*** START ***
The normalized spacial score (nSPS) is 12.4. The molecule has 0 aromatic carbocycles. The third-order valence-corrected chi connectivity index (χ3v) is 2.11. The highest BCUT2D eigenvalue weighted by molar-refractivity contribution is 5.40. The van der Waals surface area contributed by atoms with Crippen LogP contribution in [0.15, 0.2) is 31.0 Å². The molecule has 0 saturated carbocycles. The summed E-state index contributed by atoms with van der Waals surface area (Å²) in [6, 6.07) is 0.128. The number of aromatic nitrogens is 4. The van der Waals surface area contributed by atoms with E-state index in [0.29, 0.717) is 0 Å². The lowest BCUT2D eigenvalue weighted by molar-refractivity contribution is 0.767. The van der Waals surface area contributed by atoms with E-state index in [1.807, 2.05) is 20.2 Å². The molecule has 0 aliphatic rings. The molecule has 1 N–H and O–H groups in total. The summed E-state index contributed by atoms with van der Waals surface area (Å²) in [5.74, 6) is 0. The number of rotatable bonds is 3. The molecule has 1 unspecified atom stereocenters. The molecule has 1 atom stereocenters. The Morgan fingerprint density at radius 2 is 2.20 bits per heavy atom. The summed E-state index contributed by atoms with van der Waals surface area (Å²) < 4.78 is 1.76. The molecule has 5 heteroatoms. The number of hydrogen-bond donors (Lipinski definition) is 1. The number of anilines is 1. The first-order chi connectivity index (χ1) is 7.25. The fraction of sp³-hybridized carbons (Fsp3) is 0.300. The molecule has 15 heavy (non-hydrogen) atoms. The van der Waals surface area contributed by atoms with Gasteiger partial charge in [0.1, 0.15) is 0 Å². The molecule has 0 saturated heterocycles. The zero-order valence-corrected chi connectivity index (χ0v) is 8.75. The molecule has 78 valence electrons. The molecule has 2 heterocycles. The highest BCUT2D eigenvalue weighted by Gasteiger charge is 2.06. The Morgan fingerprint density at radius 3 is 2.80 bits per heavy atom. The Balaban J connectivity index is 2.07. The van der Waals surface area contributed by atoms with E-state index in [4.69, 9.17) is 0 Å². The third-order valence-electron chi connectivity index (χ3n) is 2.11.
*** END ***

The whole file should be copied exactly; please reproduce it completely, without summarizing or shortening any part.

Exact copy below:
The normalized spacial score (nSPS) is 12.4. The molecule has 0 aromatic carbocycles. The third-order valence-corrected chi connectivity index (χ3v) is 2.11. The highest BCUT2D eigenvalue weighted by molar-refractivity contribution is 5.40. The van der Waals surface area contributed by atoms with Crippen LogP contribution in [0.15, 0.2) is 31.0 Å². The molecule has 0 saturated carbocycles. The summed E-state index contributed by atoms with van der Waals surface area (Å²) in [6, 6.07) is 0.128. The number of aromatic nitrogens is 4. The van der Waals surface area contributed by atoms with E-state index in [0.29, 0.717) is 0 Å². The lowest BCUT2D eigenvalue weighted by molar-refractivity contribution is 0.767. The van der Waals surface area contributed by atoms with E-state index in [1.807, 2.05) is 20.2 Å². The molecule has 0 aliphatic rings. The molecule has 1 N–H and O–H groups in total. The summed E-state index contributed by atoms with van der Waals surface area (Å²) in [5.74, 6) is 0. The number of rotatable bonds is 3. The molecule has 1 unspecified atom stereocenters. The molecule has 1 atom stereocenters. The Morgan fingerprint density at radius 2 is 2.20 bits per heavy atom. The summed E-state index contributed by atoms with van der Waals surface area (Å²) < 4.78 is 1.76. The molecule has 5 heteroatoms. The number of hydrogen-bond donors (Lipinski definition) is 1. The number of anilines is 1. The first-order chi connectivity index (χ1) is 7.25. The fraction of sp³-hybridized carbons (Fsp3) is 0.300. The molecule has 15 heavy (non-hydrogen) atoms. The van der Waals surface area contributed by atoms with Gasteiger partial charge in [0.1, 0.15) is 0 Å². The molecule has 0 saturated heterocycles. The zero-order valence-corrected chi connectivity index (χ0v) is 8.75. The molecule has 78 valence electrons. The molecule has 2 heterocycles. The highest BCUT2D eigenvalue weighted by Gasteiger charge is 2.06. The Morgan fingerprint density at radius 3 is 2.80 bits per heavy atom. The Balaban J connectivity index is 2.07. The van der Waals surface area contributed by atoms with E-state index in [4.69, 9.17) is 0 Å². The third-order valence-electron chi connectivity index (χ3n) is 2.11.